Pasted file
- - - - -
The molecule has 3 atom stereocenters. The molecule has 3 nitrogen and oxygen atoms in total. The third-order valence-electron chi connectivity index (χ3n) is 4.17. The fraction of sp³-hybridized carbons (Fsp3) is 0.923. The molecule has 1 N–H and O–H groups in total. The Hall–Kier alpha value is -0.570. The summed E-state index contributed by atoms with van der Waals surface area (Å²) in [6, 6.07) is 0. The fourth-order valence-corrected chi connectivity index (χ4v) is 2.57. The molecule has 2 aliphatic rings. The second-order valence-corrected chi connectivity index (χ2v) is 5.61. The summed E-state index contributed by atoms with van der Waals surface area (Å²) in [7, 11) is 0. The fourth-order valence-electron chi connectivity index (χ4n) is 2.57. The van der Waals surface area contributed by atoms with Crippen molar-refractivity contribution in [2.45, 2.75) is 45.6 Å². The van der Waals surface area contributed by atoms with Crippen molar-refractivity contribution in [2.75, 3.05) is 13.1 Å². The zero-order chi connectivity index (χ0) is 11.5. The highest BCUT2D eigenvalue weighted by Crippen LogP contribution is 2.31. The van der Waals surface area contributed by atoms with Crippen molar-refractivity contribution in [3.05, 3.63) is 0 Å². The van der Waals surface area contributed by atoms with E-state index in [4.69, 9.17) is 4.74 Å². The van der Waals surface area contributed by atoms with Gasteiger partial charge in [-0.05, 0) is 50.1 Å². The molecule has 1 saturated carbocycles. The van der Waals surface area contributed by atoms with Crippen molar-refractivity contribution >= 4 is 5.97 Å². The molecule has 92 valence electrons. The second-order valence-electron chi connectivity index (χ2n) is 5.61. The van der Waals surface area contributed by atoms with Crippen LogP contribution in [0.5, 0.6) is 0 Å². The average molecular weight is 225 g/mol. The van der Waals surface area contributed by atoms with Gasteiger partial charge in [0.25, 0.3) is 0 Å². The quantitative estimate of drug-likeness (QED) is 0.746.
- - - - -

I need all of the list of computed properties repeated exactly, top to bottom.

The molecule has 3 atom stereocenters. The molecule has 3 nitrogen and oxygen atoms in total. The third-order valence-electron chi connectivity index (χ3n) is 4.17. The fraction of sp³-hybridized carbons (Fsp3) is 0.923. The molecule has 1 N–H and O–H groups in total. The Hall–Kier alpha value is -0.570. The summed E-state index contributed by atoms with van der Waals surface area (Å²) in [6, 6.07) is 0. The fourth-order valence-corrected chi connectivity index (χ4v) is 2.57. The molecule has 2 aliphatic rings. The second-order valence-corrected chi connectivity index (χ2v) is 5.61. The summed E-state index contributed by atoms with van der Waals surface area (Å²) in [7, 11) is 0. The fourth-order valence-electron chi connectivity index (χ4n) is 2.57. The van der Waals surface area contributed by atoms with Crippen molar-refractivity contribution in [2.45, 2.75) is 45.6 Å². The van der Waals surface area contributed by atoms with Crippen molar-refractivity contribution in [2.75, 3.05) is 13.1 Å². The zero-order chi connectivity index (χ0) is 11.5. The highest BCUT2D eigenvalue weighted by Crippen LogP contribution is 2.31. The van der Waals surface area contributed by atoms with Crippen molar-refractivity contribution in [3.05, 3.63) is 0 Å². The van der Waals surface area contributed by atoms with E-state index in [4.69, 9.17) is 4.74 Å². The van der Waals surface area contributed by atoms with Gasteiger partial charge in [-0.05, 0) is 50.1 Å². The molecule has 1 saturated carbocycles. The van der Waals surface area contributed by atoms with Crippen molar-refractivity contribution >= 4 is 5.97 Å². The molecule has 92 valence electrons. The second-order valence-electron chi connectivity index (χ2n) is 5.61. The van der Waals surface area contributed by atoms with Crippen LogP contribution in [0.5, 0.6) is 0 Å². The average molecular weight is 225 g/mol. The van der Waals surface area contributed by atoms with Gasteiger partial charge in [0.25, 0.3) is 0 Å². The quantitative estimate of drug-likeness (QED) is 0.746.